PR crises can happen in a flash. One day you’re thinking about your long-weekend plans, the next you’re responding to claims of racism.
Such is the case this week for Unilever-owned Dove brand.
On Monday, the blog Copyranter shared the ad (shown above) from Dove under the headline: “Dove body wash turns Black women into Latino women into White women.” The blog called the ad “stupid” and suggested it was a fake. It wasn’t.
Should Dove have responded to the blog immediately? There’s little need to ask that question because hours later a much larger website, Gawker, picked up the story, calling it “the most (unintentionally) racist skin care ad in about … 10 months.” One day later the blog Styleite asked the question: “Is Dove’s Newest Body Wash Ad Racist?”
Today, The Huffington Post, BNet, several newspapers and TV station websites, and countless blogs are asking the same question: Is this ad racist?
In just three days, a 54-word blog post has sparked a PR storm for Dove.
Dove’s PR firm, Edelman, offered Gawker this response:
“We believe that real beauty comes in many shapes, sizes, colors and ages and are committed to featuring realistic and attainable images of beauty in all our advertising. We are also dedicated to educating and encouraging all women and girls to build a positive relationship with beauty, to help raise self-esteem and to enable them to realize their full potential.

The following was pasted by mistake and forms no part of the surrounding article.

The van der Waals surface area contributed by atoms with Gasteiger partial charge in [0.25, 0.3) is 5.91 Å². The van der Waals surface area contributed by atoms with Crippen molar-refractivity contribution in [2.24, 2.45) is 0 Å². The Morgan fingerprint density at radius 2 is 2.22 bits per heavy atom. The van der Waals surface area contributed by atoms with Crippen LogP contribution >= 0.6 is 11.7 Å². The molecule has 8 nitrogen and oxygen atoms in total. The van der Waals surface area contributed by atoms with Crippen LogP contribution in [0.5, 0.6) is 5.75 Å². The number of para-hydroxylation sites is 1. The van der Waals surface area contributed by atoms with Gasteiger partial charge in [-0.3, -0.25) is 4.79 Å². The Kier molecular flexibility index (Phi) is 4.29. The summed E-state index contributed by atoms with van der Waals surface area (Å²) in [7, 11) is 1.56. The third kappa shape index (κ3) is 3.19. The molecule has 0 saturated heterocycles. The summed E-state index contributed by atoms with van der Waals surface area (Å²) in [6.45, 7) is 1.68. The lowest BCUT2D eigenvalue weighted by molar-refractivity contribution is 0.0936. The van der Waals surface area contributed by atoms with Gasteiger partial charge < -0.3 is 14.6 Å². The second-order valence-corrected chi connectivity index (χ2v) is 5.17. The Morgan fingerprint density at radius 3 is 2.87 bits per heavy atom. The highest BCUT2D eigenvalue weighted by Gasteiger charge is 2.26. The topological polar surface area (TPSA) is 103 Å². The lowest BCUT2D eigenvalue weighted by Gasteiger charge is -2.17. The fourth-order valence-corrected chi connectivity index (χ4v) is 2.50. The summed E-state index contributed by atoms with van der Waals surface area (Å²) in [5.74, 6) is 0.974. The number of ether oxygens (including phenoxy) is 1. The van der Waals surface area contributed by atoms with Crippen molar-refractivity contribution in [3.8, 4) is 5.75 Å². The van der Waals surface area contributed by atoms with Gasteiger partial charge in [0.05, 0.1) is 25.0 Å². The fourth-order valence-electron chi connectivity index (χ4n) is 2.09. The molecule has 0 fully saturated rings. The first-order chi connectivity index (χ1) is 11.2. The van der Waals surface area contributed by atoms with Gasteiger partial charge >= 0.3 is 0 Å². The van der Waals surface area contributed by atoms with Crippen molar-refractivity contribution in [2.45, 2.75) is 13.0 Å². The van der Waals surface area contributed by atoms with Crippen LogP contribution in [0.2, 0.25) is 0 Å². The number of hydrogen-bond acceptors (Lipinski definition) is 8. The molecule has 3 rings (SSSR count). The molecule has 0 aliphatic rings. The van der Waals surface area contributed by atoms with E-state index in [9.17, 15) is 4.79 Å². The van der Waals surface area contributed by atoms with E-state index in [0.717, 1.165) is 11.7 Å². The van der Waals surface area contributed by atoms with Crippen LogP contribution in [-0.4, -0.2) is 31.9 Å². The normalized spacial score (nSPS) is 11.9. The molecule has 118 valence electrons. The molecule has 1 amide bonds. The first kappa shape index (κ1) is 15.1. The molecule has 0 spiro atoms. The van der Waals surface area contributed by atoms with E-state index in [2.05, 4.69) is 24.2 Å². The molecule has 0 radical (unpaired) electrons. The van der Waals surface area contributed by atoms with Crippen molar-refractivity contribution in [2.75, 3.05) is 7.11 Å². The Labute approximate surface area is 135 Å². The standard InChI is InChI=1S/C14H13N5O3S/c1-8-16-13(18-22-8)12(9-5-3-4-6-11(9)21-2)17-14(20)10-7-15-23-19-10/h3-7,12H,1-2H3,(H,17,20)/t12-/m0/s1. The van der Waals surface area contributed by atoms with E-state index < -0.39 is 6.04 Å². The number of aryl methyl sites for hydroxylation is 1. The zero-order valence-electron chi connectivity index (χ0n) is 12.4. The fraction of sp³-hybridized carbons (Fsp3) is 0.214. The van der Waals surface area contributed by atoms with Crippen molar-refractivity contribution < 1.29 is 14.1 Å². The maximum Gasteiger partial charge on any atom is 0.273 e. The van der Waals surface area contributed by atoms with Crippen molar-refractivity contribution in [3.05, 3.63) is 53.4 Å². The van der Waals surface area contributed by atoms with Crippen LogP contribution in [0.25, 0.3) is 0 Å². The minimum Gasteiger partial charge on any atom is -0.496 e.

“The ad is intended to illustrate the benefits of using Dove VisibleCare Body Wash, by making skin visibly more beautiful in just one week. All three women are intended to demonstrate the ‘after’ product benefit. We do not condone any activity or imagery that intentionally insults any audience.”
Meanwhile, Twitter users are chattering about the ad, with some people—including this PR pro—giving it the (predictable) “fail” label. Dove’s Facebook page is relatively quiet today, with one commenter defending the company.
Dove has won accolades for its Self-Esteem Fund (from Oprah, no less), encouraging women to “believe your own unique beauty and guide your daughter to believe in hers.” At the same time, Unilever has taken flak for a Facebook app that helps Indian women lighten their skin.